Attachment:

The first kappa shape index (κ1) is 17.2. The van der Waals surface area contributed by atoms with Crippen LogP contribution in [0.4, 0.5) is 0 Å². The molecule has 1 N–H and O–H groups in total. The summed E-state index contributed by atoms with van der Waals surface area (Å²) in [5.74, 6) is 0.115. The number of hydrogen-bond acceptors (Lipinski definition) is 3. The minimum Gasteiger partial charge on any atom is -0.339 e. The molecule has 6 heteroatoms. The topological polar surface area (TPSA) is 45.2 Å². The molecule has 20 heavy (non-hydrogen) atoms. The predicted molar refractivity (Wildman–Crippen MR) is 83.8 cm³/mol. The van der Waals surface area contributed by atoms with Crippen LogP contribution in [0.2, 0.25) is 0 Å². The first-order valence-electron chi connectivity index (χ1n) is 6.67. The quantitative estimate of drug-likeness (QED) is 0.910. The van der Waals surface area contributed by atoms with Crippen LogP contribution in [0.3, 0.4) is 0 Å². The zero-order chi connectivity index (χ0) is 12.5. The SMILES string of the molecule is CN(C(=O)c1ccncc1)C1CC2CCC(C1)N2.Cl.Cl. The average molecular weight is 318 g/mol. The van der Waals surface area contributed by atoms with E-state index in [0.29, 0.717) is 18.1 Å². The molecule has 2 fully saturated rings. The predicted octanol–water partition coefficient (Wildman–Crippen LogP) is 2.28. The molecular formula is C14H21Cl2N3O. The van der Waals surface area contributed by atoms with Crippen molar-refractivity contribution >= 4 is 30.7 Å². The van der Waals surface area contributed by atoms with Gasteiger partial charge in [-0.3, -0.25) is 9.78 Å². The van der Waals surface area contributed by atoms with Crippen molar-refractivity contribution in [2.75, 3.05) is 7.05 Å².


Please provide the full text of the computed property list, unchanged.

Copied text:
The first kappa shape index (κ1) is 17.2. The van der Waals surface area contributed by atoms with Crippen LogP contribution in [0.4, 0.5) is 0 Å². The molecule has 1 N–H and O–H groups in total. The summed E-state index contributed by atoms with van der Waals surface area (Å²) in [5.74, 6) is 0.115. The number of hydrogen-bond acceptors (Lipinski definition) is 3. The minimum Gasteiger partial charge on any atom is -0.339 e. The molecule has 6 heteroatoms. The topological polar surface area (TPSA) is 45.2 Å². The molecule has 20 heavy (non-hydrogen) atoms. The predicted molar refractivity (Wildman–Crippen MR) is 83.8 cm³/mol. The van der Waals surface area contributed by atoms with Crippen LogP contribution in [0.2, 0.25) is 0 Å². The first-order valence-electron chi connectivity index (χ1n) is 6.67. The quantitative estimate of drug-likeness (QED) is 0.910. The van der Waals surface area contributed by atoms with Crippen LogP contribution in [0.3, 0.4) is 0 Å². The zero-order chi connectivity index (χ0) is 12.5. The SMILES string of the molecule is CN(C(=O)c1ccncc1)C1CC2CCC(C1)N2.Cl.Cl. The average molecular weight is 318 g/mol. The van der Waals surface area contributed by atoms with E-state index in [0.29, 0.717) is 18.1 Å². The molecule has 2 fully saturated rings. The predicted octanol–water partition coefficient (Wildman–Crippen LogP) is 2.28. The molecular formula is C14H21Cl2N3O. The van der Waals surface area contributed by atoms with Crippen molar-refractivity contribution >= 4 is 30.7 Å². The van der Waals surface area contributed by atoms with Gasteiger partial charge in [-0.3, -0.25) is 9.78 Å². The van der Waals surface area contributed by atoms with Crippen molar-refractivity contribution in [2.75, 3.05) is 7.05 Å².